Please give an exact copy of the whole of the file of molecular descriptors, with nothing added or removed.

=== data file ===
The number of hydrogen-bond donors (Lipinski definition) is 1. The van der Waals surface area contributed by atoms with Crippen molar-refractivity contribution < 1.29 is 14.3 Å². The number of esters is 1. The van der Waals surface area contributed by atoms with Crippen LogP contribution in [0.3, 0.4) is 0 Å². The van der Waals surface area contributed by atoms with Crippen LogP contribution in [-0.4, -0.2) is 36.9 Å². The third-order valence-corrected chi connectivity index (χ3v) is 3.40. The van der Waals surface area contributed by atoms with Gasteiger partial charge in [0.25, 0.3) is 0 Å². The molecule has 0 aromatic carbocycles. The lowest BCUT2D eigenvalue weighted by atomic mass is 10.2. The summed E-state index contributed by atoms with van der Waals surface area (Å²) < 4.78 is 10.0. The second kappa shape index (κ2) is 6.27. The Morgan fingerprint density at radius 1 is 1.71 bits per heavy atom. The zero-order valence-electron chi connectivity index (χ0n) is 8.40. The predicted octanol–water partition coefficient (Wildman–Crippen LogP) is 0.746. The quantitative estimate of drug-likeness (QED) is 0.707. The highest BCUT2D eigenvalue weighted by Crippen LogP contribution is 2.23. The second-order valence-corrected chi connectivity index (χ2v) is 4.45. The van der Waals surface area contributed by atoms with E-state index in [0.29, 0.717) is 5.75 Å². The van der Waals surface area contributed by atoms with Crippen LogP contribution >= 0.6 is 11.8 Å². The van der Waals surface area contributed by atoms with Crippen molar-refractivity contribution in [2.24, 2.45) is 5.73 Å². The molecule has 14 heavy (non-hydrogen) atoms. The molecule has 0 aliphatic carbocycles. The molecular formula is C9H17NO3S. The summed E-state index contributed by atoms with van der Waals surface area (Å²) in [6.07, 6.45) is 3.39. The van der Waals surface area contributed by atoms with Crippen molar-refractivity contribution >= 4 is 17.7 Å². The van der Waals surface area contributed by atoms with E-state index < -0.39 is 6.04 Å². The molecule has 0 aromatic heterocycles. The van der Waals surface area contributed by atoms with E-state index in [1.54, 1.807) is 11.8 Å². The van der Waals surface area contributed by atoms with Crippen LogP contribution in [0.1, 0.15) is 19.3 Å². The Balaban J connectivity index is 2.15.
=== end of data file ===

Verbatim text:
The number of hydrogen-bond donors (Lipinski definition) is 1. The van der Waals surface area contributed by atoms with Crippen molar-refractivity contribution < 1.29 is 14.3 Å². The number of esters is 1. The van der Waals surface area contributed by atoms with Crippen LogP contribution in [0.3, 0.4) is 0 Å². The van der Waals surface area contributed by atoms with Crippen LogP contribution in [-0.4, -0.2) is 36.9 Å². The third-order valence-corrected chi connectivity index (χ3v) is 3.40. The van der Waals surface area contributed by atoms with Gasteiger partial charge in [0.25, 0.3) is 0 Å². The molecule has 0 aromatic carbocycles. The lowest BCUT2D eigenvalue weighted by atomic mass is 10.2. The summed E-state index contributed by atoms with van der Waals surface area (Å²) < 4.78 is 10.0. The second kappa shape index (κ2) is 6.27. The Morgan fingerprint density at radius 1 is 1.71 bits per heavy atom. The zero-order valence-electron chi connectivity index (χ0n) is 8.40. The predicted octanol–water partition coefficient (Wildman–Crippen LogP) is 0.746. The quantitative estimate of drug-likeness (QED) is 0.707. The highest BCUT2D eigenvalue weighted by Crippen LogP contribution is 2.23. The second-order valence-corrected chi connectivity index (χ2v) is 4.45. The van der Waals surface area contributed by atoms with E-state index in [0.29, 0.717) is 5.75 Å². The van der Waals surface area contributed by atoms with Crippen LogP contribution >= 0.6 is 11.8 Å². The van der Waals surface area contributed by atoms with Crippen molar-refractivity contribution in [2.24, 2.45) is 5.73 Å². The molecule has 14 heavy (non-hydrogen) atoms. The molecule has 0 aliphatic carbocycles. The molecular formula is C9H17NO3S. The summed E-state index contributed by atoms with van der Waals surface area (Å²) in [6.07, 6.45) is 3.39. The van der Waals surface area contributed by atoms with Crippen molar-refractivity contribution >= 4 is 17.7 Å². The van der Waals surface area contributed by atoms with E-state index < -0.39 is 6.04 Å². The molecule has 0 aromatic heterocycles. The van der Waals surface area contributed by atoms with E-state index in [1.54, 1.807) is 11.8 Å². The van der Waals surface area contributed by atoms with Crippen LogP contribution in [0.1, 0.15) is 19.3 Å². The Balaban J connectivity index is 2.15.